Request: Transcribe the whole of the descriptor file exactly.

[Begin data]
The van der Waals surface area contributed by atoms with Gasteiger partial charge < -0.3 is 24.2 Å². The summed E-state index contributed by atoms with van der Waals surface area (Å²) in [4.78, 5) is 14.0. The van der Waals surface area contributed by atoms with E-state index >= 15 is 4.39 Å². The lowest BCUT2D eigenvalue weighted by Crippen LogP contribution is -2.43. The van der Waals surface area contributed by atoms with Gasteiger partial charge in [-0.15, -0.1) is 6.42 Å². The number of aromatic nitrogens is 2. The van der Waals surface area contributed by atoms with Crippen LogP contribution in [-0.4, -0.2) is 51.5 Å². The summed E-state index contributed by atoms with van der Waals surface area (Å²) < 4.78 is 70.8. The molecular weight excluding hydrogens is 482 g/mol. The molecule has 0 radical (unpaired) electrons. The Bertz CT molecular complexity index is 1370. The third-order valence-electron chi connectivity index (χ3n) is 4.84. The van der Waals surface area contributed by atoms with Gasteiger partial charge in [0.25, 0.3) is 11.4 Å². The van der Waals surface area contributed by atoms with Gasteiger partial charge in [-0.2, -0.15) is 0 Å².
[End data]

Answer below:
The van der Waals surface area contributed by atoms with Gasteiger partial charge < -0.3 is 24.2 Å². The summed E-state index contributed by atoms with van der Waals surface area (Å²) in [4.78, 5) is 14.0. The van der Waals surface area contributed by atoms with E-state index >= 15 is 4.39 Å². The lowest BCUT2D eigenvalue weighted by Crippen LogP contribution is -2.43. The van der Waals surface area contributed by atoms with Gasteiger partial charge in [-0.15, -0.1) is 6.42 Å². The number of aromatic nitrogens is 2. The van der Waals surface area contributed by atoms with Crippen LogP contribution in [-0.4, -0.2) is 51.5 Å². The summed E-state index contributed by atoms with van der Waals surface area (Å²) < 4.78 is 70.8. The molecular weight excluding hydrogens is 482 g/mol. The molecule has 0 radical (unpaired) electrons. The Bertz CT molecular complexity index is 1370. The third-order valence-electron chi connectivity index (χ3n) is 4.84. The van der Waals surface area contributed by atoms with Gasteiger partial charge in [0.25, 0.3) is 11.4 Å². The van der Waals surface area contributed by atoms with Gasteiger partial charge in [-0.2, -0.15) is 0 Å².